Comment Re:Not for animals or locations (Score 1) 186 186

If we only ever heard about the H1N1 flu subtype, severe acute respiratory syndrome, and bovine spongiform encephalopathy, much of the public would be unaware of the threat that each could pose

What was the common name for severe acute respiratory syndrome? I only heard it as SARS, and people seemed to get worked up about that just as easily as they did about mad cow disease, or avian flu. There was a water contamination scare around here a few years ago, and cryptosporidium and giardia became household terms for quite a while.

I don't think it's so much the naming as it is the reporting around it. If the media repeats it enough, people will remember the term, even if it is outlandish. The main problem, I think, would be that there's probably dozens of diseases that cause "severe acute respiratory" problems. Naming diseases after prominent symptoms is likely to lead to lots of confusion, as many diseases have very similar symptoms.

Comment Re:Mandatory doesn't sound all bad to me (Score 2) 1089 1089

In Australia, we have mandatory voting. It only contributes to inertia.

Reason being, is people who are not interested in politics will take the minimal effort required to discharge their obligation - which generally means voting for a major party, who've had enough money to finance yapping at them from the television for the month prior.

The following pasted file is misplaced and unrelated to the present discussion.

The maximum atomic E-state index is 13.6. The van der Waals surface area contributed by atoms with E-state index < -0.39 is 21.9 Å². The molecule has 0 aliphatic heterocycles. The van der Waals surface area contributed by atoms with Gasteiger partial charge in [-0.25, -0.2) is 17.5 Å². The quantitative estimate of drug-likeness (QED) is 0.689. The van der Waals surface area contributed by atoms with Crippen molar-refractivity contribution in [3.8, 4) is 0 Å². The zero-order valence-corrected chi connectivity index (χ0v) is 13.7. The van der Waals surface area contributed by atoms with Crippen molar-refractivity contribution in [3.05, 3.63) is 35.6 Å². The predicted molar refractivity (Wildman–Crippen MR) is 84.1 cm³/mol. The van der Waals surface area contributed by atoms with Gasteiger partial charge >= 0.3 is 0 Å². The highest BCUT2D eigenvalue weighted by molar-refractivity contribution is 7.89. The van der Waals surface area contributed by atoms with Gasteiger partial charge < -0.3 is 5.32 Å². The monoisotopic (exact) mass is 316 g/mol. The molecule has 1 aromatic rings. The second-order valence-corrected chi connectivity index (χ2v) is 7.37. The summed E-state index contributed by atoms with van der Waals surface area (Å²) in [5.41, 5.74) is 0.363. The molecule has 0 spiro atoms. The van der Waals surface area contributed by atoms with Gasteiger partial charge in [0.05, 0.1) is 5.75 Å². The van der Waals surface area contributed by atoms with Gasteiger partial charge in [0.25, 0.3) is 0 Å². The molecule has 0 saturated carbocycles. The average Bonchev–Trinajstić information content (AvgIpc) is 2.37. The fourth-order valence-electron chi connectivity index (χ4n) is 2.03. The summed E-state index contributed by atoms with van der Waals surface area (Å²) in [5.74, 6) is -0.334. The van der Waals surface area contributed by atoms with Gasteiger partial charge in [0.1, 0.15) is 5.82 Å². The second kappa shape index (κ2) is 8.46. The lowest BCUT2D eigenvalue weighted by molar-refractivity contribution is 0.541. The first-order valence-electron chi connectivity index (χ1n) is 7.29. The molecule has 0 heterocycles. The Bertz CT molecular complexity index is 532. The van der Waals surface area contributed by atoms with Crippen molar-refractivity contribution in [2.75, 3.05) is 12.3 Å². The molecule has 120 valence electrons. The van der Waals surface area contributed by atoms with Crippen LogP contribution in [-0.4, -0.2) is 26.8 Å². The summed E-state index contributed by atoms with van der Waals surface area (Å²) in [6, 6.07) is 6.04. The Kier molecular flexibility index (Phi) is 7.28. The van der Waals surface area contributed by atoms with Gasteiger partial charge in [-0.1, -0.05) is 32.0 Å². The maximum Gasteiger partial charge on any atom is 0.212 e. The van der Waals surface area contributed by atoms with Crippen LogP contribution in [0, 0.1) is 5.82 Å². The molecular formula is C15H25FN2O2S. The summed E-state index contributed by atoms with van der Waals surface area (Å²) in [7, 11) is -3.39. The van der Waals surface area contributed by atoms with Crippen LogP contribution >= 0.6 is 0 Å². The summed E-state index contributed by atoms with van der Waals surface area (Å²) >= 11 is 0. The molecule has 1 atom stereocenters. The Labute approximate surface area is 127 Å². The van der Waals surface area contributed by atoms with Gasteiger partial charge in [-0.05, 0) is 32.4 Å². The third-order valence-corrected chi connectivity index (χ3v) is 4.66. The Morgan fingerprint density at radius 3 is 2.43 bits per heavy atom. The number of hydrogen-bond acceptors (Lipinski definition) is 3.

If you want to adopt an electoral change that would empower third parties, go for preferential voting.

Comment Re:What a reason to sue (Score 1) 148 148

It's not really about what you or I would think or do - it's what people in aggregate do. If there's an artificial limitation in the legitimate supply of goods, people will find illegitimate ways to acquire them.

Think alcohol during prohibition. Marijuana (in most places) now. Western goods in communist Russia. And yeah, media where rights holder's are playing silly buggers. To appropriate a quote from your reference's prequel, "life finds a way".

If you're trying to manipulate people's behaviour by controlling what they are or are not allowed to buy, be prepared to fail.

Comment Re:What a reason to sue (Score 2) 148 148

Or, you know, pirate it. Which is generally the same response to the movie studies pulling their dick move. Artificially limiting supply creates a black market. I don't know if her move helped the book's position on the Times, but I guarantee it drastically increased the motivation to pirate.

Comment Re:What a reason to sue (Score 1, Interesting) 148 148

She deliberately delayed the release of the electronic version, because she was trying to rig the Times Best Seller List (apparently, the Times only counted dead-tree book sales at the time, so she didn't release the e-book version to try and force fans to buy dead-tree, so the purchases would help propel it up the list)

Comment Re:Thanks Obama (Score 1) 223 223

It's called civilization. If I want to masturbate in public, or kill people, or be a pedophile, or be a cannibal. Or steal from my neighbors and sell their stuff on ebay, or force my neighbor's wife to have sex with me. I'm not allowed to do those things

Unless you're the government. Then you're allowed to kill people and steal their stuff at will. One rule for the ruled...

"Everything should be made as simple as possible, but not simpler." -- Albert Einstein